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ERIC Number: ED396226
Record Type: RIE
Publication Date: 1996-Mar
Pages: 24
Abstractor: N/A
Reference Count: N/A
ISBN: N/A
ISSN: N/A
Changes in Achievement Goal Orientations after the Transition to Middle School.
Anderman, Eric M.; Midgley, Carol
Studies suggest that the transition to middle school is associated with a decline in motivation and performance for a number of children. This longitudinal study examined changes in motivation in English and mathematics across and after the transition from elementary to middle school. Of particular interest were changes in personal goal orientations (task and ability), perceptions of classroom goal structures (task and ability), academic efficacy, and grades in school. Main effects and interactions of gender, ability, subject, and time were highlighted in the surveys. Data were collected from students as they progressed from fifth to seventh grade. Results suggested that students become somewhat less focused on task goals and more focused on ability goals when they enter middle school. Personal task goals, ability goals, and academic efficacy changed both during and after the middle school transition. Students' task goals declined across the three grades, while ability goals increased across the grade five-grade six transition for English, and then decreased between grades six and seven. Ability goals in math did not change much across the three years. Academic efficacy dramatically decreased across the transition, and then increased some after the transition between grades six and seven. Four tables present statistical analysis. Contains 66 references. (Author/RJM)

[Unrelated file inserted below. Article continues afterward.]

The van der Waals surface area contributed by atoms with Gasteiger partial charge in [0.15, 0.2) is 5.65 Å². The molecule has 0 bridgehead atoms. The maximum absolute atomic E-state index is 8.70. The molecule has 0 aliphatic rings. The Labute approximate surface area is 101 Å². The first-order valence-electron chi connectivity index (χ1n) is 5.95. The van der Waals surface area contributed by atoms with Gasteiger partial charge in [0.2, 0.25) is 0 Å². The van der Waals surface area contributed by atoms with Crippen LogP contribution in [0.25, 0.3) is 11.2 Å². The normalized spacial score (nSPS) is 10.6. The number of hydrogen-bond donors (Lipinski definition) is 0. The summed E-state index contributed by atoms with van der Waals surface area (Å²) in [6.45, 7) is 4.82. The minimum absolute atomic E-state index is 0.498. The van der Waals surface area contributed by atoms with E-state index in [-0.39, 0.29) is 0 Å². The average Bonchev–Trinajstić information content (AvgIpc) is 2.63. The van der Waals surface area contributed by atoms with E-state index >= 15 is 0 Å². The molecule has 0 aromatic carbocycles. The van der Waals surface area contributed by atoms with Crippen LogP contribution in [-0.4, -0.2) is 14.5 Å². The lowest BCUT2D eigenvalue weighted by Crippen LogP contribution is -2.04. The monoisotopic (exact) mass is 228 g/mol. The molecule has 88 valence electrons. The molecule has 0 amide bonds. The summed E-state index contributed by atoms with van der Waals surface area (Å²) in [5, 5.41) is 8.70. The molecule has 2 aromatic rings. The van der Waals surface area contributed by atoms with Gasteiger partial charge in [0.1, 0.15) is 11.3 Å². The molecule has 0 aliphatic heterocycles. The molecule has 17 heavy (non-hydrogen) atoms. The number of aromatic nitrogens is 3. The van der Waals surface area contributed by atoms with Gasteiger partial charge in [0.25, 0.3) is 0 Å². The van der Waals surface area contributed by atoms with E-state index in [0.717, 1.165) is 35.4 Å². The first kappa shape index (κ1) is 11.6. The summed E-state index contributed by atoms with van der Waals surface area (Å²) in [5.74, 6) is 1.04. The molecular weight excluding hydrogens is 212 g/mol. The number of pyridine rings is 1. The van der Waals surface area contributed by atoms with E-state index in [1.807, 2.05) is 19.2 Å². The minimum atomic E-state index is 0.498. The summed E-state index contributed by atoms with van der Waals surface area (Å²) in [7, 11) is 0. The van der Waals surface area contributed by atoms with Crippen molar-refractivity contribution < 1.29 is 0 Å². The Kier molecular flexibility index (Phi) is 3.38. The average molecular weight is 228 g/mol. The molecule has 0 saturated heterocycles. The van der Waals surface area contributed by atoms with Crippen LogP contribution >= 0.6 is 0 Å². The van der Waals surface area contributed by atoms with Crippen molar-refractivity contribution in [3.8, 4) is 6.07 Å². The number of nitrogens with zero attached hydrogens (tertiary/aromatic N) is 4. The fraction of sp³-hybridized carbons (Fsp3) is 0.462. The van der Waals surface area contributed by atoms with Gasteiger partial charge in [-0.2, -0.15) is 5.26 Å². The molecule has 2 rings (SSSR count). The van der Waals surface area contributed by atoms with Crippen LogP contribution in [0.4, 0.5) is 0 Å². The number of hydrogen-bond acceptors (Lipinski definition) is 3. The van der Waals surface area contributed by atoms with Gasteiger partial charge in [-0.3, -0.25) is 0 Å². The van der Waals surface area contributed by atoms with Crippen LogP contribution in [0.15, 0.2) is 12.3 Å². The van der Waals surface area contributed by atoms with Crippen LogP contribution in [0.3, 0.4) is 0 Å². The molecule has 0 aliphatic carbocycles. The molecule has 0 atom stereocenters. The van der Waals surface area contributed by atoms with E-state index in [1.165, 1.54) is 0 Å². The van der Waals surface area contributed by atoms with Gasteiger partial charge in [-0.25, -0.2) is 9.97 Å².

Publication Type: Speeches/Meeting Papers; Reports - Research
Education Level: N/A
Audience: N/A
Language: English
Sponsor: Department of Education, Washington, DC.
Authoring Institution: N/A
Identifiers: Change Analysis
Note: Paper presented at the Biennial Meeting of the Society for Research on Adolescence (Boston, MA, March 7-10, 1996).